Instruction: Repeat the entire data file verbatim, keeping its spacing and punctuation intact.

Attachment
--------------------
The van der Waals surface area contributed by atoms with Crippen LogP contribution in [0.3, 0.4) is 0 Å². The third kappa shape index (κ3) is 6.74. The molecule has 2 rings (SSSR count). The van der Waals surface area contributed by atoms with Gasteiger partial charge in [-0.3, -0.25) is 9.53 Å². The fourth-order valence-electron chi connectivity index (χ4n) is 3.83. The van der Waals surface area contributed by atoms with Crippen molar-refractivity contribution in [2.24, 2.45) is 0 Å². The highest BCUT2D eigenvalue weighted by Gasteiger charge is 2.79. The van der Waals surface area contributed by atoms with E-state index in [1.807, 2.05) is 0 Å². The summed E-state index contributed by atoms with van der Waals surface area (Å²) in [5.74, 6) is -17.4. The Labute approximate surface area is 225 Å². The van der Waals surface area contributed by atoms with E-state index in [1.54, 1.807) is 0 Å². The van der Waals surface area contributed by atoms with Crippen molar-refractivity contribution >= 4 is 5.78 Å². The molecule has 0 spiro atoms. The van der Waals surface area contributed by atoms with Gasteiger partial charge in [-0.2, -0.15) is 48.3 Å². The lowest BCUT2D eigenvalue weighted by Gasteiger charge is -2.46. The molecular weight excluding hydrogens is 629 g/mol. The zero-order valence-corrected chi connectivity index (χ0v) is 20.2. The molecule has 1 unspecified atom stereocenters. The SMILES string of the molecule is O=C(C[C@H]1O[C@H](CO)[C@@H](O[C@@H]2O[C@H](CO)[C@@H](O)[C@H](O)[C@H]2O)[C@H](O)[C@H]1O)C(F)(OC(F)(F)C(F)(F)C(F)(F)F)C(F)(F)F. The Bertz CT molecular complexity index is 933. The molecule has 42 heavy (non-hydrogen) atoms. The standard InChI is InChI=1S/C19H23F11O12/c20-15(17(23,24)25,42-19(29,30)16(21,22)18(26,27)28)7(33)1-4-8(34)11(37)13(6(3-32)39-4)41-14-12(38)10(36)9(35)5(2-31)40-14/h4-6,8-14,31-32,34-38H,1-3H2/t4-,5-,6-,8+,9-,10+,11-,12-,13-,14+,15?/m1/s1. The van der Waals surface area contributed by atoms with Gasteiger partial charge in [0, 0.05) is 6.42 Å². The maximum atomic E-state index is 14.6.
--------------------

The van der Waals surface area contributed by atoms with Crippen LogP contribution in [0.3, 0.4) is 0 Å². The third kappa shape index (κ3) is 6.74. The molecule has 2 rings (SSSR count). The van der Waals surface area contributed by atoms with Gasteiger partial charge in [-0.3, -0.25) is 9.53 Å². The fourth-order valence-electron chi connectivity index (χ4n) is 3.83. The van der Waals surface area contributed by atoms with Crippen molar-refractivity contribution in [2.24, 2.45) is 0 Å². The highest BCUT2D eigenvalue weighted by Gasteiger charge is 2.79. The van der Waals surface area contributed by atoms with E-state index in [1.807, 2.05) is 0 Å². The summed E-state index contributed by atoms with van der Waals surface area (Å²) in [5.74, 6) is -17.4. The Labute approximate surface area is 225 Å². The van der Waals surface area contributed by atoms with E-state index in [1.54, 1.807) is 0 Å². The van der Waals surface area contributed by atoms with Crippen molar-refractivity contribution >= 4 is 5.78 Å². The molecule has 0 spiro atoms. The van der Waals surface area contributed by atoms with Gasteiger partial charge in [-0.2, -0.15) is 48.3 Å². The lowest BCUT2D eigenvalue weighted by Gasteiger charge is -2.46. The molecular weight excluding hydrogens is 629 g/mol. The zero-order valence-corrected chi connectivity index (χ0v) is 20.2. The molecule has 1 unspecified atom stereocenters. The SMILES string of the molecule is O=C(C[C@H]1O[C@H](CO)[C@@H](O[C@@H]2O[C@H](CO)[C@@H](O)[C@H](O)[C@H]2O)[C@H](O)[C@H]1O)C(F)(OC(F)(F)C(F)(F)C(F)(F)F)C(F)(F)F. The Bertz CT molecular complexity index is 933. The molecule has 42 heavy (non-hydrogen) atoms. The standard InChI is InChI=1S/C19H23F11O12/c20-15(17(23,24)25,42-19(29,30)16(21,22)18(26,27)28)7(33)1-4-8(34)11(37)13(6(3-32)39-4)41-14-12(38)10(36)9(35)5(2-31)40-14/h4-6,8-14,31-32,34-38H,1-3H2/t4-,5-,6-,8+,9-,10+,11-,12-,13-,14+,15?/m1/s1. The van der Waals surface area contributed by atoms with Gasteiger partial charge in [0, 0.05) is 6.42 Å². The maximum atomic E-state index is 14.6.